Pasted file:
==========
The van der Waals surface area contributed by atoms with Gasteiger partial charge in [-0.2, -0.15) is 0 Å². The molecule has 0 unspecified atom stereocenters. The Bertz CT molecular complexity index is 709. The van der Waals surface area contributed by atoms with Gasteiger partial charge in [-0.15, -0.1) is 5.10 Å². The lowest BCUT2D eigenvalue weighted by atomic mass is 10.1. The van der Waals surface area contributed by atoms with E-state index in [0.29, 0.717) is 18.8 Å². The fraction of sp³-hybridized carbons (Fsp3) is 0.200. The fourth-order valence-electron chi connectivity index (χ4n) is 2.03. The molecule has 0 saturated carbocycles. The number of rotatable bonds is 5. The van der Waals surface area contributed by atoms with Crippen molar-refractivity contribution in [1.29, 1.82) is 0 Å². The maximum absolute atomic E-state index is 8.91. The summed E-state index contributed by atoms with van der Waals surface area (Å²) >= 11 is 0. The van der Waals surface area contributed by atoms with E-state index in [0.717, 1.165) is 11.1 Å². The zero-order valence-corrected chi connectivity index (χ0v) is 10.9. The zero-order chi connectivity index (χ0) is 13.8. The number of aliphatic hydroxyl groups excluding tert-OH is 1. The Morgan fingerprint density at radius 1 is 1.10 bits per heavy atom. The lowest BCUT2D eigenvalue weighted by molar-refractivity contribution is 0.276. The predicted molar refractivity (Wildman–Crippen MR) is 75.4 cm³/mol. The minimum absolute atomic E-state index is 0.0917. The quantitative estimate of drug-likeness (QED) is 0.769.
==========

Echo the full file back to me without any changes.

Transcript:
The van der Waals surface area contributed by atoms with Gasteiger partial charge in [-0.2, -0.15) is 0 Å². The molecule has 0 unspecified atom stereocenters. The Bertz CT molecular complexity index is 709. The van der Waals surface area contributed by atoms with Gasteiger partial charge in [-0.15, -0.1) is 5.10 Å². The lowest BCUT2D eigenvalue weighted by atomic mass is 10.1. The van der Waals surface area contributed by atoms with E-state index in [0.29, 0.717) is 18.8 Å². The fraction of sp³-hybridized carbons (Fsp3) is 0.200. The fourth-order valence-electron chi connectivity index (χ4n) is 2.03. The molecule has 0 saturated carbocycles. The number of rotatable bonds is 5. The van der Waals surface area contributed by atoms with Crippen molar-refractivity contribution in [1.29, 1.82) is 0 Å². The maximum absolute atomic E-state index is 8.91. The summed E-state index contributed by atoms with van der Waals surface area (Å²) >= 11 is 0. The van der Waals surface area contributed by atoms with E-state index in [0.717, 1.165) is 11.1 Å². The zero-order valence-corrected chi connectivity index (χ0v) is 10.9. The zero-order chi connectivity index (χ0) is 13.8. The number of aliphatic hydroxyl groups excluding tert-OH is 1. The Morgan fingerprint density at radius 1 is 1.10 bits per heavy atom. The lowest BCUT2D eigenvalue weighted by molar-refractivity contribution is 0.276. The predicted molar refractivity (Wildman–Crippen MR) is 75.4 cm³/mol. The minimum absolute atomic E-state index is 0.0917. The quantitative estimate of drug-likeness (QED) is 0.769.